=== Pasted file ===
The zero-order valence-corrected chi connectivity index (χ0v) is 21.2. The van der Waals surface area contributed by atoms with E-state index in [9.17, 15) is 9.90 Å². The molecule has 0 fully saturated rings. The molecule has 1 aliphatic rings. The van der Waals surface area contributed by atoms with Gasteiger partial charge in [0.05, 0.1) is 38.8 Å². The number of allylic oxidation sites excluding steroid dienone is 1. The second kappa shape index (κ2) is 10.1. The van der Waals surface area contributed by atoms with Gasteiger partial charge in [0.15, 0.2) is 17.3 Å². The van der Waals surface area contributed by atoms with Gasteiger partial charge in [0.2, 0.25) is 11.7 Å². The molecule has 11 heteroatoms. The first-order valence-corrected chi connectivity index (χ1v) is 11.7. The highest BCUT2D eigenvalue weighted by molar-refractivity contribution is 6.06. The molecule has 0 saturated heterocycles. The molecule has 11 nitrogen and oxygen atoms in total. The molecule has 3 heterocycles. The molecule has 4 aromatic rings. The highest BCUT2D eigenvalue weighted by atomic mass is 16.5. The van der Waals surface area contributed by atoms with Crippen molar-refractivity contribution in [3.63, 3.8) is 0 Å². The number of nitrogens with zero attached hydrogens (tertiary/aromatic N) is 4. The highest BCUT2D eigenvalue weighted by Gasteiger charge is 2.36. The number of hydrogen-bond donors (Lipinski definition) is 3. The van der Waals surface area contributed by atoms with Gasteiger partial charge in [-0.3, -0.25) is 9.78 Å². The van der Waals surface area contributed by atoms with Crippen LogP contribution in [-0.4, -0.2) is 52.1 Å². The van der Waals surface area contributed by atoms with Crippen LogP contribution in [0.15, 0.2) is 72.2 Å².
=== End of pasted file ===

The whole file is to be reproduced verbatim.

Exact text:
The zero-order valence-corrected chi connectivity index (χ0v) is 21.2. The van der Waals surface area contributed by atoms with E-state index in [9.17, 15) is 9.90 Å². The molecule has 0 fully saturated rings. The molecule has 1 aliphatic rings. The van der Waals surface area contributed by atoms with Gasteiger partial charge in [0.05, 0.1) is 38.8 Å². The number of allylic oxidation sites excluding steroid dienone is 1. The second kappa shape index (κ2) is 10.1. The van der Waals surface area contributed by atoms with Gasteiger partial charge in [0.15, 0.2) is 17.3 Å². The van der Waals surface area contributed by atoms with Gasteiger partial charge in [0.2, 0.25) is 11.7 Å². The molecule has 11 heteroatoms. The first-order valence-corrected chi connectivity index (χ1v) is 11.7. The highest BCUT2D eigenvalue weighted by molar-refractivity contribution is 6.06. The molecule has 0 saturated heterocycles. The molecule has 11 nitrogen and oxygen atoms in total. The molecule has 3 heterocycles. The molecule has 4 aromatic rings. The highest BCUT2D eigenvalue weighted by atomic mass is 16.5. The van der Waals surface area contributed by atoms with Crippen molar-refractivity contribution in [3.63, 3.8) is 0 Å². The number of nitrogens with zero attached hydrogens (tertiary/aromatic N) is 4. The highest BCUT2D eigenvalue weighted by Gasteiger charge is 2.36. The number of hydrogen-bond donors (Lipinski definition) is 3. The van der Waals surface area contributed by atoms with Gasteiger partial charge in [-0.3, -0.25) is 9.78 Å². The van der Waals surface area contributed by atoms with Crippen LogP contribution in [-0.4, -0.2) is 52.1 Å². The van der Waals surface area contributed by atoms with Crippen LogP contribution in [0.15, 0.2) is 72.2 Å².